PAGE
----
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It’s “What’s Up? Wednesday”. Time to talk about the Family Medical Leave Act (FMLA) . . .

By July 17, 2013July 23rd, 2018Human Resources

You asked:  “If an employee who does not qualify for FMLA takes a leave of absence and does NOT pay her regular share of the insurance premiums, are we allowed to drop her insurance coverage?

Alex answers:

For the employees who don’t qualify for FMLA, yes, you can remove them from benefits if they do not pay their employee-portion of the premium within a reasonable time frame. Under the FMLA, employees taking an unpaid FMLA leave of absence may continue their group health coverage (which includes medical, dental, vision and Health Flexible Spending Accounts) under all the same terms and conditions of active employment.

For example: An employee whose regular plan included enrollment in dental and vision plans would have to remain covered by those plans while on FMLA leave.  If that same employee also had a voluntary, employee-pay-all plan, such as Short-term Disability or Long-term Disability, the employer is not required to maintain the employee’s coverage.

For the following group plans/programs, employers must maintain an employee’s coverage for the duration of FMLA leave under the same conditions as if the employee had been continuously employed:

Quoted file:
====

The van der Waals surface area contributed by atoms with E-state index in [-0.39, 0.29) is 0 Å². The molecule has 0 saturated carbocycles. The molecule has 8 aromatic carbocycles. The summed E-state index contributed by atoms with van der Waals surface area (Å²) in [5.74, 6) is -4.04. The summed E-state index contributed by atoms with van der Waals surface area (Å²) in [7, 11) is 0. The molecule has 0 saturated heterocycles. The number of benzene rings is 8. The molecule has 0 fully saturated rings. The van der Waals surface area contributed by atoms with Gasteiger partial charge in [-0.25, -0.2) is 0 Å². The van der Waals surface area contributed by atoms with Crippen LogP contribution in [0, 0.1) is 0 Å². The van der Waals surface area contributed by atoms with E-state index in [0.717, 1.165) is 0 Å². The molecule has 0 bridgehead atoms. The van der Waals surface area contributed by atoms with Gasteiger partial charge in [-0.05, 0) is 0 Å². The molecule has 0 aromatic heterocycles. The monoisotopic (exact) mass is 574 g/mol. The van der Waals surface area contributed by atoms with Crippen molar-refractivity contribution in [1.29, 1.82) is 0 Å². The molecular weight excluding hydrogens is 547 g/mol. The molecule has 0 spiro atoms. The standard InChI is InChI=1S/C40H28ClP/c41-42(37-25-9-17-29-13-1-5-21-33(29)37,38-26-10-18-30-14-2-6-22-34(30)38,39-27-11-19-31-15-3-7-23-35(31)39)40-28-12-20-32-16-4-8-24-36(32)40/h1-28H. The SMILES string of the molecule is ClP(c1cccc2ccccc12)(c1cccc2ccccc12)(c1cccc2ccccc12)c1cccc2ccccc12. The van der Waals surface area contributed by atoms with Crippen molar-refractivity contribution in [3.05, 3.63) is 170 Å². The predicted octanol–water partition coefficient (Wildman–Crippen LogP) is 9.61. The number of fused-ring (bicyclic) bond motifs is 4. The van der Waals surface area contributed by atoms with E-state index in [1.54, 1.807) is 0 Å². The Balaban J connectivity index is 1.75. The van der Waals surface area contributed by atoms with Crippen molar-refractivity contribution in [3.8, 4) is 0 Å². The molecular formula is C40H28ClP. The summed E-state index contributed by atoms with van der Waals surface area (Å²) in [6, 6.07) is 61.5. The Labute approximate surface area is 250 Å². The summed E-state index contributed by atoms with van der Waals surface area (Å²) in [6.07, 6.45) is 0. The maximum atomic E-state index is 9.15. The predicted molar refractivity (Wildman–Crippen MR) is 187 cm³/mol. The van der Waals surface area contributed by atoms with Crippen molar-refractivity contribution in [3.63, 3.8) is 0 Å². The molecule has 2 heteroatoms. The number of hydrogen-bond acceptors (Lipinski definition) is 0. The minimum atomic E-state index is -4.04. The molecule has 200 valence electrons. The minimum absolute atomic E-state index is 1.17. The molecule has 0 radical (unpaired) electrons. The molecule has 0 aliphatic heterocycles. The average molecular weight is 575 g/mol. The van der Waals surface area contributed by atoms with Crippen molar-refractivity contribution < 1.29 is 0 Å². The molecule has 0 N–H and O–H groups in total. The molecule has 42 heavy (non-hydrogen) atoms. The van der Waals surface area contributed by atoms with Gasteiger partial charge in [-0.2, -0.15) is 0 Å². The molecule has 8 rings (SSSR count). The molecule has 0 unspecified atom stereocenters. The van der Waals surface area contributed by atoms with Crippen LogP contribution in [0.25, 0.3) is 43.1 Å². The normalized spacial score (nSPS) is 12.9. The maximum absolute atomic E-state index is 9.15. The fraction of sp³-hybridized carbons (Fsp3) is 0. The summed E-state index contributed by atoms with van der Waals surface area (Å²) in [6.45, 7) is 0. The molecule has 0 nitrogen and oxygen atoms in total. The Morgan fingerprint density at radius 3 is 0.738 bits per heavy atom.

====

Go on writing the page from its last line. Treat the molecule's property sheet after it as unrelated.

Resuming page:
• Medical or health insurance plan

• Dental plan and vision plans

• Prescription drug plan

• Health flexible spending account (HFSA)

• Employee assistance plan (EAP), if it provides medical care

Benefits not subject to FMLA continuation requirements are:

• Group term life insurance and AD&D

• Disability insurance plan

• Dependent care assistance program (DCAP)

• Voluntary employee-pay-all plans

A quick caveat: the Vision and Dental coverage is tricky because the Department of Labor states that employers normally must continue this coverage for employees on FMLA. However, the only exception to this would be when an employer merely acts as a conduit for certain coverage – offering the insurance to employees under payroll deduction as a convenience but not contributing any part of the premium. If you believe your Vision and Dental insurance falls into this “exception category,” then you can discontinue coverage if the employee is not paying the premiums.

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